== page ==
The Securities and Exchange Commission Monday awarded more than $7 million to three whistleblowers who helped the agency stop a fraudulent investment scheme.
One whistleblower, an outsider, provided information that led to the start of the SEC’s investigation. The SEC awarded that whistleblower more than $4 million.
Two other whistleblowers jointly provided more new information during the SEC’s investigation. That information “significantly contributed to the success of the SEC’s enforcement action,” the agency said. The SEC awarded those two whistleblowers more than $3 million to be split between them.
By law, the SEC protects the confidentiality of whistleblowers and doesn’t disclose information that might reveal who they are. The SEC Monday released a redacted whistleblower award order (pdf).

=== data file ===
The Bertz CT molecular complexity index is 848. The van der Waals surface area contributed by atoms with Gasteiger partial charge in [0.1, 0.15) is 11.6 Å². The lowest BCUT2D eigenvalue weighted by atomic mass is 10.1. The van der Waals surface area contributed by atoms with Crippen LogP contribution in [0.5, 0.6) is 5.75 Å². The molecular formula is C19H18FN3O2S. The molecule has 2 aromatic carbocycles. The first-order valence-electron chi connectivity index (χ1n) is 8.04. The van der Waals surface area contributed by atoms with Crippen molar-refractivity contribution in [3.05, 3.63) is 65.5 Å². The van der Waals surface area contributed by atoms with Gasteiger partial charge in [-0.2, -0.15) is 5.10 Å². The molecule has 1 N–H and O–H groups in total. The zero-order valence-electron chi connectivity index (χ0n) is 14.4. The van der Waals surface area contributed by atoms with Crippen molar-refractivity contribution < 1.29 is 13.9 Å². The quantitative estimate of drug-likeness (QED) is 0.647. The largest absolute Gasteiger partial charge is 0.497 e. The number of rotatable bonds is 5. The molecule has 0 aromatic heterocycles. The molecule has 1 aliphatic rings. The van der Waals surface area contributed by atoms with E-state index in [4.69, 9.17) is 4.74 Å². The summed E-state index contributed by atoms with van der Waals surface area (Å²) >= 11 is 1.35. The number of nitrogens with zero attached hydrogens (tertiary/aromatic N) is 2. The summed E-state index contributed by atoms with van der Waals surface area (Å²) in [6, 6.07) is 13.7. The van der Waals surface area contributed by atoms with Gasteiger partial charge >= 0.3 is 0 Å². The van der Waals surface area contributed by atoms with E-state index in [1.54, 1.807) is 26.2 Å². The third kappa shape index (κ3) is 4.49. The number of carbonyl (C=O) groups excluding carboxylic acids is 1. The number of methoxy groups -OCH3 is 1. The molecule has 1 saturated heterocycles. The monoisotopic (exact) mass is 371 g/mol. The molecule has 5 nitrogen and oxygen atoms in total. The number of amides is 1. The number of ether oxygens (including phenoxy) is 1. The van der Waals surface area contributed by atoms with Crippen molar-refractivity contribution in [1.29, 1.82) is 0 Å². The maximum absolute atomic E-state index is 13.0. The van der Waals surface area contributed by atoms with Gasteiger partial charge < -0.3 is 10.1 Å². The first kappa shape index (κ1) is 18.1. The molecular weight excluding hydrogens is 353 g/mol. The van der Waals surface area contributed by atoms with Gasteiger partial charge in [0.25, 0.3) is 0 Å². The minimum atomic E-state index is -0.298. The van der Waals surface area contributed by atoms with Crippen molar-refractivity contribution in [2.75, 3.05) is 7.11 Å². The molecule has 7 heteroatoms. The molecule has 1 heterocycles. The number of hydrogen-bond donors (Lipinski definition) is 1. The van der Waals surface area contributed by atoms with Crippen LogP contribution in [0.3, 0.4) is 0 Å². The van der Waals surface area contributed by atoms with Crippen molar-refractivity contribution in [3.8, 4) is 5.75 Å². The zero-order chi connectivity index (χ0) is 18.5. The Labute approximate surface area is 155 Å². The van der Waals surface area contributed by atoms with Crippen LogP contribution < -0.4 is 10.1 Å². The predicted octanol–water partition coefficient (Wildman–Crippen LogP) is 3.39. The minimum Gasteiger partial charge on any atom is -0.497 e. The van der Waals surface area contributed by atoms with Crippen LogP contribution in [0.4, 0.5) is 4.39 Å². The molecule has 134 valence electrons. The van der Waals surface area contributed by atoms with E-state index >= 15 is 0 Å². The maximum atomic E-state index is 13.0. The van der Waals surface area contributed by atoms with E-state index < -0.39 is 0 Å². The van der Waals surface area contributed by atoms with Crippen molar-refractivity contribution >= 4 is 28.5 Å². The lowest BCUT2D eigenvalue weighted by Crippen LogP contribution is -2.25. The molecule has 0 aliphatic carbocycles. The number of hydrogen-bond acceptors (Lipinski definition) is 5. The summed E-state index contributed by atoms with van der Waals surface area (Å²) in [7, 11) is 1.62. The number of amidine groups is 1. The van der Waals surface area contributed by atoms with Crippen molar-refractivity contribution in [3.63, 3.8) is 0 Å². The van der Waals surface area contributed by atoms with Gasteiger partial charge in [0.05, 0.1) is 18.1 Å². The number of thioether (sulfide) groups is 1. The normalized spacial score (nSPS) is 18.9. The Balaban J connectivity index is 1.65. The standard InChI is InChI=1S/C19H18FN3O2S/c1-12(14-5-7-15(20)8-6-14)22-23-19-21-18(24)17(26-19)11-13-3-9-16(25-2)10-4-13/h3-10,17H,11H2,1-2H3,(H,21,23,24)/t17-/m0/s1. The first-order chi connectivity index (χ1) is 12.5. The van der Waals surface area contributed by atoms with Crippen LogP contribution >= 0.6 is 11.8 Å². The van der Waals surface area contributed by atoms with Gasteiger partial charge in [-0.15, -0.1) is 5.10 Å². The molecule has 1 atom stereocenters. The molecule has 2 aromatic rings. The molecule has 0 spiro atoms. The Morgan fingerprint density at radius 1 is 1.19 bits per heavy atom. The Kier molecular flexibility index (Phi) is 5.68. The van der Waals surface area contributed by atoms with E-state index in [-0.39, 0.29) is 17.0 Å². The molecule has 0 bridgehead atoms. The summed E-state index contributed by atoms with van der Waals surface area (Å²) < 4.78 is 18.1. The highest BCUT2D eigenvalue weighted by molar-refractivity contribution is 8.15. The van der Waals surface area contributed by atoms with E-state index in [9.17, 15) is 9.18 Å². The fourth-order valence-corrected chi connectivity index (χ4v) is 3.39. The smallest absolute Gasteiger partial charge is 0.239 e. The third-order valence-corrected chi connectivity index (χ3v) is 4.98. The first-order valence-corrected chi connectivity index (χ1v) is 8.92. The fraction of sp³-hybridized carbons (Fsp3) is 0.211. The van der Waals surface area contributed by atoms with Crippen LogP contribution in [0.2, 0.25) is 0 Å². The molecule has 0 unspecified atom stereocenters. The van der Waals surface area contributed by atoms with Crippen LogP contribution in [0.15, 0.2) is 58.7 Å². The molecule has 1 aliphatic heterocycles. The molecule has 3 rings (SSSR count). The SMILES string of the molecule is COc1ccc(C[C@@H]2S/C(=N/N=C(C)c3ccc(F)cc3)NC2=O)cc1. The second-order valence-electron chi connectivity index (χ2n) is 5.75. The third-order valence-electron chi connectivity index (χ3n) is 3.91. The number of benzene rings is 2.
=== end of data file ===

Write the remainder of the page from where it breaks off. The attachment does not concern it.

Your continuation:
The SEC has now awarded $149 million to 41 whistleblowers since the first award in 2012.
The biggest award was more than $30 million in 2014.
The agency made its second biggest award of $22 million in August 2016.
And in November 2016, the SEC awarded more than $20 million to a whistleblower.
Whistleblowers can be eligible for an award when they voluntarily provide the SEC with “original, timely, and credible information that leads to a successful enforcement action.”
Awards can range from 10 percent to 30 percent of the money collected when the recovery is more than $1 million.
Monday’s award was the second of 2017. On January 6, the SEC awarded more than $5.5 million to a whistleblower who helped stop an ongoing fraud. In that case, the SEC said it made an exception for the whistleblower who didn’t provide the information “in writing,” as required by SEC rules.
The SEC received about 4,000 tips in the latest reporting year and more than 14,000 since the award program started. Tips have come from individuals in all 50 states and the District of Columbia and 95 foreign countries.
Richard L. Cassin is the publisher and editor of the FCPA Blog.